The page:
Liberal Arts

A liberal arts degree is one of the broadest degrees you can get1, encompassing fields such as philosophy, history, literature, psychology, and some sciences. What exactly can a liberal arts major expect in the workplace?

The answer: it depends. Liberal arts degrees lead to arguably the widest range of career opportunities out of any of the degree paths. Whereas a degree in medicine will almost always lead to a medically related career, the liberal arts are so varied that it can be nearly impossible to pin down the career a graduate will have.

Types of Degrees

As the liberal arts encompasses such a wide variety of options, it's only natural that several different degrees fall under the category of liberal arts. These degrees include majors in literature and English, philosophy, history, psychology, and other social sciences.

Admission Requirements

The admission requirements for a liberal arts degree changes depending on which exact degree you want. However, in general, you'll be expected to have a high school diploma with high marks in English, particularly if you pursue the philosophy program. You'll likely need math as well, though the required math course will change depending on which liberal arts degree you attend to earn. For example, if you major in English or literature, it's unlikely you'll need the highest level of math available.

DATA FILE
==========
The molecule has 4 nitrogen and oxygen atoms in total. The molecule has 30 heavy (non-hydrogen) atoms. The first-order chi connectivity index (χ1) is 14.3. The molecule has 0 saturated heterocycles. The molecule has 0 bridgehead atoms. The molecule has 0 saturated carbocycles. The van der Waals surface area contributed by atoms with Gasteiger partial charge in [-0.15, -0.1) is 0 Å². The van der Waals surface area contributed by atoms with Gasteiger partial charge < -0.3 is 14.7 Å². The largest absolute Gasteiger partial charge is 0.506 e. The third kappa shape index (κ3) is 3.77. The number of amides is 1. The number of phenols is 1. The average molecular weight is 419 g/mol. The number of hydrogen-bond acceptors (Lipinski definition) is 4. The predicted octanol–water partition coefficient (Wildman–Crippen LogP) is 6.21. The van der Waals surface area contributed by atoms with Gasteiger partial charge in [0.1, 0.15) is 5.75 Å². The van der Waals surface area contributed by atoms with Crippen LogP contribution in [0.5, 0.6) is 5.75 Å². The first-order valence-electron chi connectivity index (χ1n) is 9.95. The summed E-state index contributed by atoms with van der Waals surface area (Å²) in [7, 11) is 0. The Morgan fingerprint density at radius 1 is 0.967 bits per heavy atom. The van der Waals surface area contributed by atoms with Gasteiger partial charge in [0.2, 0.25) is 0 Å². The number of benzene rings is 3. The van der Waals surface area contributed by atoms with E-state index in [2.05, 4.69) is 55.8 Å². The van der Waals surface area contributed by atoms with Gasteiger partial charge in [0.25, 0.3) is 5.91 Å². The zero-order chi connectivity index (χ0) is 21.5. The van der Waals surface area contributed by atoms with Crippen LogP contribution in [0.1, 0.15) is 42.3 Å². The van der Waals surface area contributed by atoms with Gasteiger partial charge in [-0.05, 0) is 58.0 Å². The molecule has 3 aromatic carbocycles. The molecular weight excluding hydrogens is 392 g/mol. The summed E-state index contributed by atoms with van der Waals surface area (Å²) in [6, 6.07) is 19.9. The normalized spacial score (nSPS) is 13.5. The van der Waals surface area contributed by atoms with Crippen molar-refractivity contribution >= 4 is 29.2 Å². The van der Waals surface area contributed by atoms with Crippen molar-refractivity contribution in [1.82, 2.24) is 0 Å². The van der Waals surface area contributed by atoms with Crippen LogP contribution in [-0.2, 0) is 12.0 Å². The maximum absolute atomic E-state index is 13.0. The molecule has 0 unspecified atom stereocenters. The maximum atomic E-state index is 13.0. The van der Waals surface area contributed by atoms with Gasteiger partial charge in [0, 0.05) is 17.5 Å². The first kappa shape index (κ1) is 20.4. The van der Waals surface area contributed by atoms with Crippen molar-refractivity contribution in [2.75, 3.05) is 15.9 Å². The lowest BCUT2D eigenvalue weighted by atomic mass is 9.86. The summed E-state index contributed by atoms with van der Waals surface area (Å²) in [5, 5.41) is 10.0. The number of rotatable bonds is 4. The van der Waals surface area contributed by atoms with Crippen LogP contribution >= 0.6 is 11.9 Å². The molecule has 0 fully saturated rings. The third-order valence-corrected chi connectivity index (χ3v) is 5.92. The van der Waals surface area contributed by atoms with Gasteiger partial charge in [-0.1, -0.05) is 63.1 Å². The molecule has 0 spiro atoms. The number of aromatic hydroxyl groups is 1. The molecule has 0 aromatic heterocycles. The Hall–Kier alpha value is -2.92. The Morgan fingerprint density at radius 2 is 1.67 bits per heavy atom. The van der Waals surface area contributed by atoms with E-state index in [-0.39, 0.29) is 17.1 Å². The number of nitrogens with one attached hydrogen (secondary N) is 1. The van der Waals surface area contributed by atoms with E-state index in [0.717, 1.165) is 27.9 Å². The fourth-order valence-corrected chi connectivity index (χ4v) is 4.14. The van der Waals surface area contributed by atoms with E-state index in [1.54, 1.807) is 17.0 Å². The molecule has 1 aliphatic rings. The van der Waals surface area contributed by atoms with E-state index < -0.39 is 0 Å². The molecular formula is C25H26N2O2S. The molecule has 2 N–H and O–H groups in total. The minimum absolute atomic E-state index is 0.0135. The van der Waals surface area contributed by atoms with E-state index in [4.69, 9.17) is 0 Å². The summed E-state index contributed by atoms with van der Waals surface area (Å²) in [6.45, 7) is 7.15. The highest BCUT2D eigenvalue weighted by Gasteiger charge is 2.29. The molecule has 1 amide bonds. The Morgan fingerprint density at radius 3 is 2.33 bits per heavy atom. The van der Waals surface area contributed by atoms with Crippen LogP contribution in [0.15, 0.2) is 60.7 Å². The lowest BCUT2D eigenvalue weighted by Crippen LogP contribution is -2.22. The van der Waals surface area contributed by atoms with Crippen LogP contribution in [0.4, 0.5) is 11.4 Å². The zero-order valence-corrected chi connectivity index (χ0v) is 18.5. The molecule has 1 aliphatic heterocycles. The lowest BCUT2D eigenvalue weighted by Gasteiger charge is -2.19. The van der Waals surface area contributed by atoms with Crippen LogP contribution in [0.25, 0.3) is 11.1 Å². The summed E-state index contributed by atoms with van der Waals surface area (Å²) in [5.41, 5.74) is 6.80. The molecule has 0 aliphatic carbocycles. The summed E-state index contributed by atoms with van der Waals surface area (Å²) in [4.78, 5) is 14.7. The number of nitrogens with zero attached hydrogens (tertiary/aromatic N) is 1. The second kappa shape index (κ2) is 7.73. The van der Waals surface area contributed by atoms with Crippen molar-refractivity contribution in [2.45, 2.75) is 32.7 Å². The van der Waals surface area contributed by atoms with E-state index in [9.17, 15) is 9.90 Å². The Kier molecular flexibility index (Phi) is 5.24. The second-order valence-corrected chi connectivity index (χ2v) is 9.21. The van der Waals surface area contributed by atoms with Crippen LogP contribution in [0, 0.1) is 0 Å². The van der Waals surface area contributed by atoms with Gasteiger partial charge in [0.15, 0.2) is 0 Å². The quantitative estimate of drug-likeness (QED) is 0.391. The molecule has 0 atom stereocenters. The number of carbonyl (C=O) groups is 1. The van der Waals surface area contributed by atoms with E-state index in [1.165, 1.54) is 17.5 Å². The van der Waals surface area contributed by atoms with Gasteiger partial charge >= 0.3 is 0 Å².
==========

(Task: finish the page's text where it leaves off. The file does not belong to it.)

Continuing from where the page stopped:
Strong marks in social studies will be required for those thinking of majoring in History, and a base knowledge of science will be helpful no matter what degree you pursue.

Career Prospects

A liberal arts school is designed to give students a general knowledge of many things, which enables them to take on many careers. This is both a benefit and a drawback. A degree in a specialized field will automatically give that individual an advantage over the liberal arts major - but only for that field. A liberal arts education allows students to cast their net wider than those with specialized degrees, giving them the opportunity to compete for many jobs. Certain employers also look upon a liberal arts education as favorable, as it means the potential employee is likely to be more intellectually balanced.

Those with liberal arts education may have a wide variety of career opportunities2. Teaching is a popular choice for students attending a liberal arts school, and those that participate in the history program will likely try to find jobs as historians or curators. Other career opportunities include acting, real estate, sales, design, and interpretation.

Potential Salary

Those majoring in general studies have the highest starting salary3 of all the liberal arts majors at $43 100. Those who tackle the history program can expect to start with a salary of $41 900. Students who complete the literature program or earn an English degree will find a starting salary of $40 200 typical. Lastly, majors in visual and performing arts have a starting salary a bit on the low end at $33 800.

Note that while these salaries are typical, as a liberal arts programs can lead to a wide variety of careers, it's difficult to pin down an exact salary. Liberal arts degrees do not translate to salary as easy as more specialized degrees, such as engineering.

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1 "A Liberal Arts Degree is More Valuable Than Learning Any Trade," Forbes, November 2012,

2 "Statistics of the Program," Harvard University,"

3 "The Top Paying Liberal Arts Degrees," Forbes, February 2013,

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